I was the technical director for contracting and procurement for an office in Singapore that supported the Joint Task Force for Full Accounting (JTF-FA) program in Vietnam, Cambodia, and Laos. The JTF-FA mission was to locate the remains of missing in action (MIA) pilots, airmen, and soldiers. The contractor was affiliated with the Vietnamese Air Force and had completed two contracts. The program had been in existence before the United States and the People's Socialist Republic of Vietnam had diplomatic relations.

As a result of budgetary cutbacks and the diminishing number of likely sites for the MIA remains, the program funding was cut by approximately 20 percent, or more than $5,000,000, over the period of the contract. Our dilemma was compounded by the fact that the contractor had been encouraged by the program manager (PM) to buy newer, larger-capacity helicopters, replacing the Soviet MI 8 with the MI 17 model. The newer helicopters were more expensive to maintain than the older model. The two previous contracts had contained a requirement that one helicopter be available on a 24/7 schedule to extract our personnel in the event of civil unrest. Since diplomatic relations had been formalized with Vietnam, that requirement would not be included in the next contract. The Vietnamese relied on the payment in U.S. dollars since the helicopters and their parts were purchased from the Russians with U.S. dollars. The Vietnamese dong currency had no international standard to leverage overseas buying. All other imports were paid in dollars, especially fuel and lubricants. Our team knew that the negotiations would be extremely delicate as compared to previous negotiations because the reduction in the price of the next contract--the result of no standby helicopter and fewer missions--would be unpalatable to the contractor.

We needed to employ a unique, creative strategy for the impending negotiations. I met with the PM in Bangkok to discuss and implement a plan for negotiations. The strategy would include educating the Vietnamese contractor to understand and use capitalist approaches and Western business practices. The previous contracts were priced per mission, based on continuous use of two helicopters, as indicated above. Because most of the sites as likely areas for MIA remains had been identified, we could determine with certitude the exact number of missions required per year. Each mission lasted between 30 and 45 days. The JTF support personnel to assist in the searches were available for six-week periods, and the PM could identify the specific dates for each mission. We worked closely with the customer to identify the exact requirements. We structured the pricing section of the solicitation like a menu in a restaurant. Cost of aircraft operation per hour, fuel, maintenance, standby, and other price elements were specifically covered in the proposed contract.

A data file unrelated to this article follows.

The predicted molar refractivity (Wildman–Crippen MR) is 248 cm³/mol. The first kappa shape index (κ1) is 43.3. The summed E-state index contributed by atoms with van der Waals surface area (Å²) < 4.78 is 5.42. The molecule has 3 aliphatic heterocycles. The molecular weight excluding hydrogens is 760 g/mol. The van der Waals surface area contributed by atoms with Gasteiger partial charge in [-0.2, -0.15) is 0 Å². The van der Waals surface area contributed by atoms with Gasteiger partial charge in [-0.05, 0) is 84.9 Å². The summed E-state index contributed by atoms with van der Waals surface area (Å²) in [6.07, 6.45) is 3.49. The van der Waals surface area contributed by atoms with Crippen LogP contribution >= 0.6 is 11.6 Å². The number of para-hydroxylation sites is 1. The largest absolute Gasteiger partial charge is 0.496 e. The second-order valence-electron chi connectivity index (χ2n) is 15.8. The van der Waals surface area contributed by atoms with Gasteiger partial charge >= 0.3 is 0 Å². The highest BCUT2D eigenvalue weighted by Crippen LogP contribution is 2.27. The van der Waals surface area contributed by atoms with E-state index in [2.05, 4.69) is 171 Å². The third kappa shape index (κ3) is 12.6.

During our negotiations, we stressed with the Vietnamese contractor that we encouraged use of the helicopters when there was no scheduled search mission. We suggested they contact oil exploration and mining companies that might be interested in using their helicopters, and we gave the contractor the names of companies and points of contact. Although the Vietnamese firm would receive a contract worth $5 million dollars less than the previous contracts, the opportunity for greater revenue was significantly increased. As further incentive, we suggested that their team come to Singapore for a formal contract-signing ceremony, and eight corporate officials did so. We scheduled a formal luncheon with photo opportunities for the attendees. The ceremony was a great success and was repeated when each option on the contract was exercised.

In conclusion, the importance of understanding culture, history, language, bargaining, and business practices in foreign negotiations cannot be overstated. Advance preparation and awareness of the differences in the non-American environment will lead to success and a win-win outcome for all parties.

Editor's note: The author welcomes comments and questions. He may be contacted at

Wengrowski writes from the perspective of more than 20 years of overseas assignments in Italy, Germany, and Singapore. He is a professor of contract management for the Defense Acquisition University's South Region Campus in Huntsville, Ala., where he teaches Contingency Contracting, Shaping Smart Business Decisions, and Advanced Business Solutions for Mission Support.
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Author:Wengrowski, Bruno S.
Publication:Defense AT & L
Geographic Code:1USA
Date:Sep 1, 2004